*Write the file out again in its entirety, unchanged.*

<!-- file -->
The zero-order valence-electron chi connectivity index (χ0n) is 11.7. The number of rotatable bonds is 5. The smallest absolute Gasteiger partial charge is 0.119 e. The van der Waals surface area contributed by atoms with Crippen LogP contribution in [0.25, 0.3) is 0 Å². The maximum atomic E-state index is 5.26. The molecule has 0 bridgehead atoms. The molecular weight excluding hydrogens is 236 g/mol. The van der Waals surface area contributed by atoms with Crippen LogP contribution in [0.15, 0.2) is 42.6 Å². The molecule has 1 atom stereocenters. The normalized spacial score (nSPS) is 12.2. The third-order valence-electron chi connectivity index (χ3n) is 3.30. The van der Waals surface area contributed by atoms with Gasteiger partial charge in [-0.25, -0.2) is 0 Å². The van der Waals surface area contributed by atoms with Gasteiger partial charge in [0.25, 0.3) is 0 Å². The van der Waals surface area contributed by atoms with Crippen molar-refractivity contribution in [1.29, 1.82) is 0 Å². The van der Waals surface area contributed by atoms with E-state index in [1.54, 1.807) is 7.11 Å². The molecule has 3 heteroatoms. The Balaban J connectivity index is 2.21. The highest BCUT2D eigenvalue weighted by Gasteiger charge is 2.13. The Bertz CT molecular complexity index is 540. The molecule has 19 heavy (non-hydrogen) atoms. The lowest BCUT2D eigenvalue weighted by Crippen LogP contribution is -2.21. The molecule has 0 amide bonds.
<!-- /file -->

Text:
The zero-order valence-electron chi connectivity index (χ0n) is 11.7. The number of rotatable bonds is 5. The smallest absolute Gasteiger partial charge is 0.119 e. The van der Waals surface area contributed by atoms with Crippen LogP contribution in [0.25, 0.3) is 0 Å². The maximum atomic E-state index is 5.26. The molecule has 0 bridgehead atoms. The molecular weight excluding hydrogens is 236 g/mol. The van der Waals surface area contributed by atoms with Crippen LogP contribution in [0.15, 0.2) is 42.6 Å². The molecule has 1 atom stereocenters. The normalized spacial score (nSPS) is 12.2. The third-order valence-electron chi connectivity index (χ3n) is 3.30. The van der Waals surface area contributed by atoms with Gasteiger partial charge in [-0.25, -0.2) is 0 Å². The van der Waals surface area contributed by atoms with Gasteiger partial charge in [0.25, 0.3) is 0 Å². The van der Waals surface area contributed by atoms with Crippen molar-refractivity contribution in [1.29, 1.82) is 0 Å². The van der Waals surface area contributed by atoms with E-state index in [1.54, 1.807) is 7.11 Å². The molecule has 3 heteroatoms. The Balaban J connectivity index is 2.21. The highest BCUT2D eigenvalue weighted by Gasteiger charge is 2.13. The Bertz CT molecular complexity index is 540. The molecule has 19 heavy (non-hydrogen) atoms. The lowest BCUT2D eigenvalue weighted by Crippen LogP contribution is -2.21. The molecule has 0 amide bonds.